I did not intend to write this blog at 2 in the morning, but someone wanted me to explain my comments/feelings about KIPP. More importantly, I know that I would not have slept peacefully with these thoughts in my head. If I had more time, I would have easily added a historical component but alas, the best I can do is direct you to a wonderfully written blog interview with Ira David Socol. If he wasn’t a White guy, I would swear we were related because we think so much alike it’s dangerous…..for someone!

Peace! I’m going to sleep!

5 responses to “Let me set the record straight…

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  1. I wrote a quick response on my blog. Looking forward to chatting 🙂

    Samantha A. Murray
  2. [quote] If these companies were genuinely concerned about closing the achievement gap for all ‘disadvantaged’ students, their services would reach beyond the four walls of the school. Perhaps they could ‘color’ their respective boards to reflect the communities in which they serve, and simultaneously make millions each year, per school?[/quote]

    Education CEO –

    1) Speaking for myself – I am Independent both from any Educational company or Political party

    2) I notice that KIPP focuses on INTEGRATING the “Black” parents into their own child’s education. If you had to choose between the two (assuming that the public schools are ‘racially integrated’ in their administration but fail to ‘integrate’ the parents) – Which of these two points are more important to focus upon? I am not tying to minimize diversity in the administration but the converse has not proven to eliminate the problem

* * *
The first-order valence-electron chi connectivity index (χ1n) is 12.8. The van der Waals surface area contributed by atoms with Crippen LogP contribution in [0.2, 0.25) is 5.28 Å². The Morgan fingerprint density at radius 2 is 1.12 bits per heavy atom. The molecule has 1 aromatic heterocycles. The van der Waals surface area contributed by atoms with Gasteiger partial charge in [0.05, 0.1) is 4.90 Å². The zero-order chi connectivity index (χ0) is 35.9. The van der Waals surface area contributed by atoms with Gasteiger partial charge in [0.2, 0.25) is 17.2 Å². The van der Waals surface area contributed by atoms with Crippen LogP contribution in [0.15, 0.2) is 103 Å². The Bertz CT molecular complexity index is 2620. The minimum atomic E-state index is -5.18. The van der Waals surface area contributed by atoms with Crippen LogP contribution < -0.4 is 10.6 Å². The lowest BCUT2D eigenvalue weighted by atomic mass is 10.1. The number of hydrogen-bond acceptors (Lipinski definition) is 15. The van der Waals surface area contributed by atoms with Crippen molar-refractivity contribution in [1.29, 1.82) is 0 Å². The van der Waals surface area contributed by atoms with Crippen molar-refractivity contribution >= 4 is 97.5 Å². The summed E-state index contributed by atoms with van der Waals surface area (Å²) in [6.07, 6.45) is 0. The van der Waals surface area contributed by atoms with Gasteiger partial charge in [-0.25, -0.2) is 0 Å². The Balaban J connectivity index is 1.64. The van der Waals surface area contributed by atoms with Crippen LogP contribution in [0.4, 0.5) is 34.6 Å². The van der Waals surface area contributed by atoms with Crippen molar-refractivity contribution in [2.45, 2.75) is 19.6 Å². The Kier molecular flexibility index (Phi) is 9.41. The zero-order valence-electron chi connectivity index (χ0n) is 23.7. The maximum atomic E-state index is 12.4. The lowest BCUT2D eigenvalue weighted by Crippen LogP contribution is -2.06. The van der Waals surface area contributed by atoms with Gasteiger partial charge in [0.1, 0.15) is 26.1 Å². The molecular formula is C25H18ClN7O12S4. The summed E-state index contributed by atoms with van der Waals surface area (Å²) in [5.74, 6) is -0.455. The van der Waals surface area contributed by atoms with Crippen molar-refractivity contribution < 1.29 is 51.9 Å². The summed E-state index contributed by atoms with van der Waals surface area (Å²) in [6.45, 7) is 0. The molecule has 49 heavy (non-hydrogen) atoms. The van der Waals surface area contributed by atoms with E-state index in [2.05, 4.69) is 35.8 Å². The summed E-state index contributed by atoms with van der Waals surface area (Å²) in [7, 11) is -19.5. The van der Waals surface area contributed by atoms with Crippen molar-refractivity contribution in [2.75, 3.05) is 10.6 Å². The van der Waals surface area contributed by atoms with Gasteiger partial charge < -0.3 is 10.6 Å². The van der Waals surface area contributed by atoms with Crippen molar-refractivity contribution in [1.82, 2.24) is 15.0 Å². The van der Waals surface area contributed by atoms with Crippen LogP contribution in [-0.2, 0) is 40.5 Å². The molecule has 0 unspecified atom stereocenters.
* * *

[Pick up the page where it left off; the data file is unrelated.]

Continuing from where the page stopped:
3) In my observations of the DC Schools – in the question of Michele Rhee – it appears that the SCHOOL ESTABLISHMENT is the bigger problem in their reluctance to change than anything that can be pegged on Ms Rhee’s leadership style.

    It seems that some people care more about being “offended” and thus need to be “stroked” than they are able to step back and make note of the fact that their aggregate actions within the system has produced an inferior product, to the detriment of the children.

    I am not saying that the schools are exclusively at fault. Clearly the ADULTS, in aggregate and whatever capacity they server (parents, teachers, administrators, community leaders) ARE at fault in failing to effectively manage the academic careers of these young people.

  3. I think what you are attacking and the reality of TFA are two different things right now.

    You say: I take issue with the perpetuation of this myth that minorities are not qualified enough to educate minority children. I agree…but from your post, I can’t make the leap to TFA. I would be interested (really!) in hearing more about how you made that connection.

    I’m a CM and I’m Latino. My Program Director is Black. Two of my TFA co-teachers at my school are black. At my training, I taught with another Hispanic, a Pakistani, and an African American. One of the heads of TFA Greater New Orleans is Black. Is the group as diverse as we would like it to be? Nope..but I don’t think that is for lack of trying.
    The group has stepped up efforts to increase diversity (racial, ethnic, socioeconomic, geographic, etc). 3 years ago, when I first heard of TFA at Ohio State, I was perhaps the only ambiguously ethnic guy in their crosshairs. When I went back to speak to a group of recruits last October, the room was more than half ethnic students. Progress.